The Loughborough University Centre for Autonomous Systems (LUCAS) have spent a number of years working with an indoor rotary wing UAV test environment with little progress on outdoor testing. In recent weeks we've strapped an ArduPilot Mega to an old flying wing and have been very pleased with the results, so much so that we're now building up a dedicated Arduplane, the ArduWot.
The airframe is a Wot 4 Foam-E which comes ARTF, and when they say it's ready to go in 30 minutes they're not lying. All servos come pre-installed as does the motor and ESC. Tail surfaces slide into place and are retained by a single bolt. Wheels are pre-attatched to the legs which screw to the fuselage in seconds. The longest single task was changing the battery connector on the ESC for our preferred EC3.
The battery sits in a bay underneath the front fuselage (little blue hatch in photo below), leaving the centre fuselage pretty empty.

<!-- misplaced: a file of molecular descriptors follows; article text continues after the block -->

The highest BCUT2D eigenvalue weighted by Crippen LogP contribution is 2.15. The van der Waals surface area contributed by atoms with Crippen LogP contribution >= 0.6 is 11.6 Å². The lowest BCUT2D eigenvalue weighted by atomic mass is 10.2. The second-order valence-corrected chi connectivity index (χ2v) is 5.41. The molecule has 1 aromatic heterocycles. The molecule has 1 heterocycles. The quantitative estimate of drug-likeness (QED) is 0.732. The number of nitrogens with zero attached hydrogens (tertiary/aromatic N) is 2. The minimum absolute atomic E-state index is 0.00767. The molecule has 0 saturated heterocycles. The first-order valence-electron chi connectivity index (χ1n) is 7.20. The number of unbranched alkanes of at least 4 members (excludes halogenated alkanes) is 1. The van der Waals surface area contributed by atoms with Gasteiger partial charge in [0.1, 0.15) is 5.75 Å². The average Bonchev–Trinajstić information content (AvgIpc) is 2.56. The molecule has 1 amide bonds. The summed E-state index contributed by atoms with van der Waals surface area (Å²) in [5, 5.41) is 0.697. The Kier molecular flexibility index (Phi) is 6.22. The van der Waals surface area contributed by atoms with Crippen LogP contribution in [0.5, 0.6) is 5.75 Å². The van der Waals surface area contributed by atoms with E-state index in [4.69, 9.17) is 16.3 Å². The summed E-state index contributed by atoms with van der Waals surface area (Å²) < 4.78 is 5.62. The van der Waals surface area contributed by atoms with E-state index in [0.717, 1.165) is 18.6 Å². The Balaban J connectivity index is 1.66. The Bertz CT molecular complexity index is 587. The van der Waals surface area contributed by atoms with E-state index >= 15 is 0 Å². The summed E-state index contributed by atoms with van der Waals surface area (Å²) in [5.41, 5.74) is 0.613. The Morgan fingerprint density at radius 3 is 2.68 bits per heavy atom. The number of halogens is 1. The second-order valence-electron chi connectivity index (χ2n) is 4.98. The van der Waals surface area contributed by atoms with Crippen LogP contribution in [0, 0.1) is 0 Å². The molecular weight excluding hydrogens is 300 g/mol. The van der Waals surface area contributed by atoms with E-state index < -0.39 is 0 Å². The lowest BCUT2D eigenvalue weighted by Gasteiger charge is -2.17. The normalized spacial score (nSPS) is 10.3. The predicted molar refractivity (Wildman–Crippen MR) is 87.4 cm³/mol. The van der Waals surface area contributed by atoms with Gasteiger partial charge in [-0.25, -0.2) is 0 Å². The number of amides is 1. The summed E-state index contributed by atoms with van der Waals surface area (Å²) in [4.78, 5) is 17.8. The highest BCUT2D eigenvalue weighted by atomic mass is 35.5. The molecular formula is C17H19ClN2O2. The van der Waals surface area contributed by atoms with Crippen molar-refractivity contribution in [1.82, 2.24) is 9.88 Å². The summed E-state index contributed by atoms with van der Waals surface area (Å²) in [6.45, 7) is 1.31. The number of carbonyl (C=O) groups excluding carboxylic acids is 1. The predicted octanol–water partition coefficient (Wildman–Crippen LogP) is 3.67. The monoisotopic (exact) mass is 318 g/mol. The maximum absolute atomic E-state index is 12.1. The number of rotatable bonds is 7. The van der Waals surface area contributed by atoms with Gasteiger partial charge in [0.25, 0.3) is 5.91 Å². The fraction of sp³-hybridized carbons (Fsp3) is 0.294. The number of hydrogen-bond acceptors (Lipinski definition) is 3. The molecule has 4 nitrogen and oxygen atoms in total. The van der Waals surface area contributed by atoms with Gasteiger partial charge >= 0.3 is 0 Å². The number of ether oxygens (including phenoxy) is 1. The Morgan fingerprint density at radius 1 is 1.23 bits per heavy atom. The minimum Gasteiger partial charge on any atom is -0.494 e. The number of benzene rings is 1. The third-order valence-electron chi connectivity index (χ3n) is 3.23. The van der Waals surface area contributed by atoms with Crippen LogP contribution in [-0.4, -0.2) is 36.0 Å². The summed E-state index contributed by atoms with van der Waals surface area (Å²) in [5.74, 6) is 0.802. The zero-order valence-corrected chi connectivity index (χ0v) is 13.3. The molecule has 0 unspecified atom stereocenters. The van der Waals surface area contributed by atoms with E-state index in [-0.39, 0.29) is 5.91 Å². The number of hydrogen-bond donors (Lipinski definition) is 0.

Our receiver is overkill for such a simple aircraft, so in reality there's more space than might first appear. The plan is to remove the foam block between the receiver and the servos and fit the APM here.
Some initial test flights today (without APM installed) showed the Wot 4 to be very easy to fly but also highly maneuverable. Most importantly for us is that it flies around nice and slowly (unlike the flying wings!) which lets us maximise the use of our relatively small test area. Tomorrow we shall be installing APM and doing plenty of test flights.
We are planning to build up a fleet of Arduplanes and Arducopters to conduct research activities such as collaboration, collision avoidance, target tracking, etc... I will keep this blog up to date with the latest developments!